Transparent History PNGs
I’ve taken a fair number of public domain photos and dropped the backgrounds so I could use them in various projects. I figured they might be of use to some other people out there. If you click through to the largest image size you’ll find they are decently done (not perfect by any means) but the smaller versions auto generated by Flickr look like COMPLETE garbage. I’m not sure why. But they are PNG files so you can clean them up some more pretty easily if you’d like.
The flickr set is here. Most of the ones up there right now are history related and it’ll likely stay that way for the immediate future.
Here are the things I’d be working into the mix if I were teaching English, government, math/stats or history in this fine political season. Political Bias? Lifehacker pointed out this cool little Greasemonkey script “Memeorandum Colors script colors sites that usually link to conservative topics red, and sites that generally link to liberal topics blue (the colors get darker or lighter depending on the sites’ linking activity). The result is a quick visualization of what kind of political site a link points to using colors.” Let them read how it works and think about how that might slant things in strange ways (what if I’m conservative but am consistently linking to liberal blogs in order to attack them?) This would be the start of a conversation between the class and myself. What purpose does this script serve? In what ways can we use the data it generates to inform what we’re reading? What happens to readers and the way we consume information as ideas like this become more commonplace? Red vs Blue Book Buying Here’s a chance for some discussion of voting demographics and a chance to really get some good critical thinking going with data and causation. The maps are of “red” and “blue” books and their purchase rate (through Amazon) prior to 2004 and 2008 elections. The great […]
Bronze Age Orientation The “lessons” in the video are funny because they’re true (I think I’m quoting Homer Simpson)- don’t be a pompous ass (period, but especially not when advocating for a major change) positive version – Be humble. You don’t know everything and your way is not the only way. don’t make change a threat or tie it to a threat (the tribes with the bronze axes will kill you, the kids won’t learn etc.) positive version – Tie the change to positive outcomes for those involved. Focus on how it will improve their life. Why is it worthwhile for them? don’t put down the old ways (and then they’ll throw away your stone axes because they’re rubbish) positive version – Honor the past*. Even if you hate the old way, insulting it will tend to increase resistance to change. In education, the focus should be on adding tools and exploring options rather than in taking them away. The bronze shoes and window are also pretty similar to the “must use twitter based podcasts wikis” in class mentality too often seen in EduBlogosphere Land. Tools are tools and each has its place. This video shows the hypothetical meeting held to discuss changing from stone age technology to bronze age technology. You’ve got the reluctance you normally see (funny but […]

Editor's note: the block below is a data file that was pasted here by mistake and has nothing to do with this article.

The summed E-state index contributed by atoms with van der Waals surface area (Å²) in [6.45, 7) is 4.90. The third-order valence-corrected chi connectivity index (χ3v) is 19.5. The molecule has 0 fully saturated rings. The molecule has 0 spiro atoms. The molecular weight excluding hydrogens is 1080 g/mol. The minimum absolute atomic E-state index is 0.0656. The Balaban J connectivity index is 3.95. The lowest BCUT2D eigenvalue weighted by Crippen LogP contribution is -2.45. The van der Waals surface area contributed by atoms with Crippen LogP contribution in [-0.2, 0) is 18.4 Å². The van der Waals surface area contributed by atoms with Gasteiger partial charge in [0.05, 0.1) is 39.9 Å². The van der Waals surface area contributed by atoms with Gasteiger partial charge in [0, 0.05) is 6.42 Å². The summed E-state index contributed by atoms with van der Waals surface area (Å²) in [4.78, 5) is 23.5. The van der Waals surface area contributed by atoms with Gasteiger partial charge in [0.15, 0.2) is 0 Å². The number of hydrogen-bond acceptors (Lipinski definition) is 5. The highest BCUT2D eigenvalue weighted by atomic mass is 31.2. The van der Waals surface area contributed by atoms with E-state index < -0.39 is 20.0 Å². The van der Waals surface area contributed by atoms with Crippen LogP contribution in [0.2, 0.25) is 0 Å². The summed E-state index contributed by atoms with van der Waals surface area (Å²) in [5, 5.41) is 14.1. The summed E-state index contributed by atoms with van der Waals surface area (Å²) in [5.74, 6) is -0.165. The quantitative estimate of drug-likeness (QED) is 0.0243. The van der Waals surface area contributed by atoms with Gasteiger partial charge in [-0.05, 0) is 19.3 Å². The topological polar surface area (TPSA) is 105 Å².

From the Tech Ninja bio pageI’ve still got a full manga style cartoon based on this bio that a student drew for me that I’ll have to scan and post. . . . The Early Years The Technology Ninja’s mother was a volcano and his father was an accountant from Belarus. His parents always had an explosive relationship and that drove him to leave home at the age of 1. He has wandered the world for centuries doing battle with all kinds of evil. The Technology Ninja has no friends, no family and no college loans. He lives in a shadowy world full of danger, suspense, dramatic music, excessive sound effects and, of course, many, many, many differently colored ninjas. How Technology became his Name-O (as opposed to Bingo) Having defeated all his enemies, the ninja was growing bored. All ninjas need enemies after all. Finding no worthy foe he decided to conquer cyberspace and all the computers of the world. He is winning, of course, but his quest continues to this day. Although many suspect he is simply taking his time so that he doesn’t have to retire and start playing bingo and shuffleboard. (It’s not that he’s against either diversion but I mean, come on, he’s a ninja.) Stupid. I know. But I miss the kind of fun […]